These days, it is very easy to get over-the-counter medications that may not disclose just how impactful they actually are. It can be easy to see these medications as your first line of defense against pain, headaches, and anything in-between. However, while they may be relieving short-term pain, the medications can have long-term impacts on other aspects of your health, specifically if you already face kidney issues.
Over-The-Counter Medications and Your Kidneys
Your kidneys are often impacted by factors you had not considered before. One of these is certain instances of over-the-counter medications. At Durham Nephrology, we are committed to helping you keep your kidneys as healthy as possible.
Medications To Watch Out For
There are certain medications that you should avoid when keeping the health of your kidneys in mind. Most of these fall into the category of pain killers, however, there are other outliers as well. One of the most important things you can do is discuss medications with your doctor before taking any that are not prescribed by them. The National Kidney Foundation discusses the possibility of kidney damage from large amounts of over-the-counter pain medications. This includes aspirin, naproxen, and ibuprofen.
Effect On Kidney Function
If these medications have already started to have an effect on your kidney function, you may notice it in specific ways. According to Village Emergency Centers, medications such as Ibuprofen can block body chemicals that contribute to blood vessels dilating. This dilation can reduce blood flow to the kidneys. While this does play a role in reducing the pain from headaches, it also doesn’t allow for as much oxygen to pass through the kidneys.
The real problem stems from the overuse of these over-the-counter medications. This can contribute to developing chronic kidney disease, and chronic interstitial nephritis. This is often why there is a disclaimer on these medications to not take longer than 10 days, even if headaches persist. If they do persist, this is the time to contact your doctor about what is going on.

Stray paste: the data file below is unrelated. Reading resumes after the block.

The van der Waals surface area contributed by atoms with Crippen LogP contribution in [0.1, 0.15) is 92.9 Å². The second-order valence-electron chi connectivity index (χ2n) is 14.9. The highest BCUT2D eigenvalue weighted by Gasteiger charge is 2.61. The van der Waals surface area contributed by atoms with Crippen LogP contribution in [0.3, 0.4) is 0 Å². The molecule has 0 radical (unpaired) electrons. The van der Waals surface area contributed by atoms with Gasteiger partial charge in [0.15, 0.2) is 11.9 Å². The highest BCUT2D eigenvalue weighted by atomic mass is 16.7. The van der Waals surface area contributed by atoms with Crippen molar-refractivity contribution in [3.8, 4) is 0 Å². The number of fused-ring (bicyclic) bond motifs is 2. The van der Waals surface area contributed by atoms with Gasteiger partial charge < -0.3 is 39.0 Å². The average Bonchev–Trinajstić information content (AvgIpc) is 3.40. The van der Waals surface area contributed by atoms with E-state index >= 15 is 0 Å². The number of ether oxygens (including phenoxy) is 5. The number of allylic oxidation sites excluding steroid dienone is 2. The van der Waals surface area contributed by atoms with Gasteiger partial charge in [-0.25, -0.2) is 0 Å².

Which Ones Are Safe?
Not all over-the-counter medications are unsafe for your kidneys. According to the National Kidney Foundation, one of the most chosen drugs for occasional use for people with kidney problems by doctors is acetaminophen. This is due to the bleeding complications that can sometimes come from Aspirin use instead. However, even this medication must be paired with your doctor monitoring your kidney and overall health.
It is important to note that most problems with the kidneys occur when these over-the-counter medications are not used as directed on the packaging. Overuse and prolonged use each play a role in doing damage to the kidneys over time. That is why it is essential to discuss new medication with your doctor, especially with previously documented issues with the kidneys.
How Do Doctors Determine If There Is Harm?
There are blood tests that can help doctors determine if these over-the-counter medications have taken a toll on your kidney health. The most common test is called a serum creatinine level. Mount Sinai discusses that creatinine is a chemical made in the body, however, the kidneys remove it entirely from the body. If the kidneys are not functioning properly, this test will show higher levels of creatinine in the blood.
With the ease at which you can purchase over-the-counter pain medications, sharing their influence on other parts of the body is vital. While not all offer the same level of impact, those that do should be taken carefully and under the watchful understanding of a medical professional. Are you interested in more information on over-the-counter medications and your kidneys? Durham Nephrology is here to provide you with the insight you need. Check out our website or give us a call at (919) 477-3005 to find out more today!